Singles & Downloads
Hurrying past James Blunt and Bryan’s Adams’ new singles, let’s start at the only logical place, the ‘Start Beginning’ (FDM Records) ••• with Nizlopi (of ‘JCB Song’ notoriety) and their relentlessly optimistic, acoustic pop rainbow of a song that could be coming to a mobile phone advert near you.
It seems to be a fortnight for positivity. One of the established acts pumping out the happy tunes this spring is Panic at the Disco who are reliving the first flush of love in ‘Nine in the Afternoon’ (Decaydance/Fueled by Ramen) •• but compared to their unhinged back catalogue it just feels forced. boykillboy fare better with ‘Promises’ (Vertigo) •••, which launches sonorous vocals over clattering guitar pop.
They’d better watch their backs, though. Loitering nearby is a whole gang of would-be usurpers with their own upbeat compositions. Echobeat announce their arrival with the apocalyptic debut ‘Cobra Kai’ (Organic) •••, mixing rock, Karate Kid references and side-swept hairdos. The Metros also swagger into view with their mouthy debut, ‘Education Pt 2’ (Columbia) ••, to which reactions will depend on your tolerance for estuary vowels. Slipping quietly up the outside, Yusuf Azak’s ‘Gazelle EP’ (Demo) ••• channels Jose Gonzalez with earnest, frenetic, percussion-heavy acoustica and an insistency that announces him as one to watch out for. Add in ‘The Witch’ (Domino) ••• by Clinic who are billed as experimental but sound very like Deep Purple meets the Velvet Underground, and more lush, glamorous electro indie complete with an atonal meltdown in the middle from The Long Blondes in ‘Century’ (Rough Trade) ••• and they’re a jolly old bunch of music makers all round.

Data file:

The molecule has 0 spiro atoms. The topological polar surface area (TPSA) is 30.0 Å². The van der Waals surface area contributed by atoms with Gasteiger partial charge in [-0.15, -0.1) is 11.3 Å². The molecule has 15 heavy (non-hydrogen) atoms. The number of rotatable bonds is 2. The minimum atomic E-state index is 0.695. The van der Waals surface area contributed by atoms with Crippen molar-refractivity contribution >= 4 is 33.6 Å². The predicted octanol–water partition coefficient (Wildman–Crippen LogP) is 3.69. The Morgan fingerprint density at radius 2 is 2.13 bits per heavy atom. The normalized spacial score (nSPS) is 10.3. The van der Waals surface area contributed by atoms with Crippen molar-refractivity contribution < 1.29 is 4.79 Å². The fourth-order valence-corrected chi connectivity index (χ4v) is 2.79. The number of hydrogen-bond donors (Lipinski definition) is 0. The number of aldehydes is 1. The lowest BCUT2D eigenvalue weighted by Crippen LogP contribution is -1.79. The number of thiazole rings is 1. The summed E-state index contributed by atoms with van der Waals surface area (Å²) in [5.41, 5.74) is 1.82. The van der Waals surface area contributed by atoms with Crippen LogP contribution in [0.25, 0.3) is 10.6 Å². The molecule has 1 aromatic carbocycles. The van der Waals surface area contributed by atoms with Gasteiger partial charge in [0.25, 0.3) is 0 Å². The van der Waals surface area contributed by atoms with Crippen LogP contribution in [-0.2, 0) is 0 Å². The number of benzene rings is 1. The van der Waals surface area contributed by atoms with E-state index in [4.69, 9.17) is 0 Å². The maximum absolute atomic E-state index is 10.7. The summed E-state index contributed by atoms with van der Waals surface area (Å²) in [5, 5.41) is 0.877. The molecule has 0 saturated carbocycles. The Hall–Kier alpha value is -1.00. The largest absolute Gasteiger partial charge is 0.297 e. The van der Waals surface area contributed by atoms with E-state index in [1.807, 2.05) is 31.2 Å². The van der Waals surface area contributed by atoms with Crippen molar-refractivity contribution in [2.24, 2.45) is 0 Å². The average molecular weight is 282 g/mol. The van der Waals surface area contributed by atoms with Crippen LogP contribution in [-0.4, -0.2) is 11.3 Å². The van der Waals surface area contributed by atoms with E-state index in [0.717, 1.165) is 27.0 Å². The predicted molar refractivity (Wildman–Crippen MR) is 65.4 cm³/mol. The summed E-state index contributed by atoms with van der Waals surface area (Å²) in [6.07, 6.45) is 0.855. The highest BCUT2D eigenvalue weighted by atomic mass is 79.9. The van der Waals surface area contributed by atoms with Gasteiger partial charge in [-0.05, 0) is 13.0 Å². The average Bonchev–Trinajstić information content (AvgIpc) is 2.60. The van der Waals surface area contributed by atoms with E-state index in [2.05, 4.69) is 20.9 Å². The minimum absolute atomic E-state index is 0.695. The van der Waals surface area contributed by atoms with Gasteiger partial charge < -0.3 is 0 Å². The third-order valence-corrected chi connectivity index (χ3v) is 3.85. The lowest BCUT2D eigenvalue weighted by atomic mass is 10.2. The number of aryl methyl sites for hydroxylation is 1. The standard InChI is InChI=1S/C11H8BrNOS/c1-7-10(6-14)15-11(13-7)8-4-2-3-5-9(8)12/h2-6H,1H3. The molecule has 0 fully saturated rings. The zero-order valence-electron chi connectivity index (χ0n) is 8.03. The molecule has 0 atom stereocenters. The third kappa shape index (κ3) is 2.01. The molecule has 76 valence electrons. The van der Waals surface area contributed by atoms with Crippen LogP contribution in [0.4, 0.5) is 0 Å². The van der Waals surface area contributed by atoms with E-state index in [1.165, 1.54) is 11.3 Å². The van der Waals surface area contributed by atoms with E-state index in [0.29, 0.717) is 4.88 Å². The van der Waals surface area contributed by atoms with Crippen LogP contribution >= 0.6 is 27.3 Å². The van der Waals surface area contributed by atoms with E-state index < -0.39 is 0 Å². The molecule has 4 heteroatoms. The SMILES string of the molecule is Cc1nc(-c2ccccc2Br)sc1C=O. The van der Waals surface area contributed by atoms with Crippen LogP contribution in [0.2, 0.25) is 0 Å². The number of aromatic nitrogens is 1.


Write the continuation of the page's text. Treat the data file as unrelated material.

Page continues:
But the ones with the most right to be cheery since they have won the highly coveted (joint) Single of the Fortnight are Aussie bro and sis duo Angus and Julia Stone, who are elegantly ‘Wasted’ (EMI) •••• with vocals that almost sound like an oestrogen-injected Louis Armstrong and The Xcerts. These clever little Aberdonians manage to combine tight indie rock with heartfelt lyrics and still sound fresh on double A-side ‘Do You Feel Safe’ / ‘Listen. Don’t Panic.’ (Mannequin Republic) ••••, which is some very good advice for staying positive.